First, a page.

If a Scot anywhere says, give me my country to govern again, he is judged a fool, and everything is done to demean him and mock him.
When an Englishman says he wants his country back to govern again, and shouts freedom into the face of Europeans, his countrymen praise him and applaud.
The only freedom the people of Scotland can get is through the struggle to regain the civil rights we don’t have but English do, and all those we have lost and should care so much that we’ve forfeited.
Handball not football
Scotland is allowed the small things, the also ran, the junior event, the touring production, the amateur show, the provincial television station, a parliament with next to no economic power. The charade does not make us feel we are a proper nation.
Westminster warns they will punish us if we use the very pound sterling we helped create, or they will place border controls to corral us if we resist their rule, or they will fine us, reduce the allowance they give us from our taxes if we do anything they dislike. And then they have the effrontery to demand they know what it is that makes us say we are constrained or oppressed.
We have an England that saw fit to use Scots men and women in two world wars and have them fight and die for liberty and freedom but they will not allow us to govern ourselves. What kind of freedom is that? We have an England that saw fit to use Scotland as a guinea pig for unpopular policies. What kind of friend is that? We have an England that destroyed a nation’s industry rather than support it. What kind of ally is that? And they say, and still say, stay with us for together we are Utopia.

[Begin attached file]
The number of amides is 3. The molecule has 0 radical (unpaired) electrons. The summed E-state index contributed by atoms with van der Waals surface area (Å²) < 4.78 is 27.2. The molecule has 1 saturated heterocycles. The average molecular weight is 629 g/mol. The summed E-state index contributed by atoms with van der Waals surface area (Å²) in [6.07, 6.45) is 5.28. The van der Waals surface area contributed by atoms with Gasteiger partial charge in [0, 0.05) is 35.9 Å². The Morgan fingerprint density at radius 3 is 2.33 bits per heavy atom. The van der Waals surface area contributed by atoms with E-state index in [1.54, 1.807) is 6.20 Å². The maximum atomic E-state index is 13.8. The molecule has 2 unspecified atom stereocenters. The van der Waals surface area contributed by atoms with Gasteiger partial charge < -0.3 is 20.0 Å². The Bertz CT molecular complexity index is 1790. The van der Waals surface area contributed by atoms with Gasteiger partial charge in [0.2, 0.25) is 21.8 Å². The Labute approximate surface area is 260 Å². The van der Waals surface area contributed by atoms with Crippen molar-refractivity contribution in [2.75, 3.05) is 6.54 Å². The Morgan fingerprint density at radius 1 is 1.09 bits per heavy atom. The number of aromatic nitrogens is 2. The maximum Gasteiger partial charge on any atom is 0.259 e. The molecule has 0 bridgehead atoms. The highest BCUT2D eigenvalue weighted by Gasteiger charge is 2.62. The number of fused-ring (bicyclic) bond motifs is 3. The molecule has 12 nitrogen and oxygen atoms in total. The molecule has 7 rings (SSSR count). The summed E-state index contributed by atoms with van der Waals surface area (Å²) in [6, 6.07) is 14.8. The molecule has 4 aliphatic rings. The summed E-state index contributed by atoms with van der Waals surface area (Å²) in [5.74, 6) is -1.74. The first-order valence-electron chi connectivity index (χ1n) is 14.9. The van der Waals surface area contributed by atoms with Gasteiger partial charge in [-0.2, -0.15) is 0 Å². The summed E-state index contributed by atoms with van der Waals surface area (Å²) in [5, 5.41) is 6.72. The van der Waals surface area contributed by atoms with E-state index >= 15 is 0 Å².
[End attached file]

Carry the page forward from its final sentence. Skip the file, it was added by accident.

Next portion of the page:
A different reality
The English have a set of assumptions, a reality, that is different from Scotland, shared by some Anglophile Scots. Their reality is based on a century of empire, wars and battles, heroes made, territory captured, ruling waves, a domination of foreign cultures. And yet they do not understand why we Scots do not see things as they do.
To English, the Scotsman or woman, you and me, standing before them, protesting, holding a placard, is stupid to resist their system to which the think we owe our identity. That’s how they see us, and scorn our demand for better values.
They defend an English system, an English reality. It isn’t one constructed by Scotland for Scotland. They dislike what they see as European supremacy imposed on England, but think nothing of English supremacy imposed on Scotland.
Once we were warriors
There was a time last century when the Labour party, always a Unionist party committed first and foremost to England’s might and ambitions, that actually fought hard for Scotland’s corner. There existed Scots who felt Scotland had a right to a share in the United Kingdom’s wealth that Scotland helped create. But here’s the rub, they had to fight for it. It wasn’t Scotland’s without asking, it wasn’t Scotland’s by right or by deed.
Back in the 1960s even the Conservative party recognised they had ignored Scotland’s material and social plight for too long. Too long was two hundred years. The British Treasury was draining Scotland of its earnings and squandering it on imperial wars and weapons to enhance the status of greater England they liked to call Britain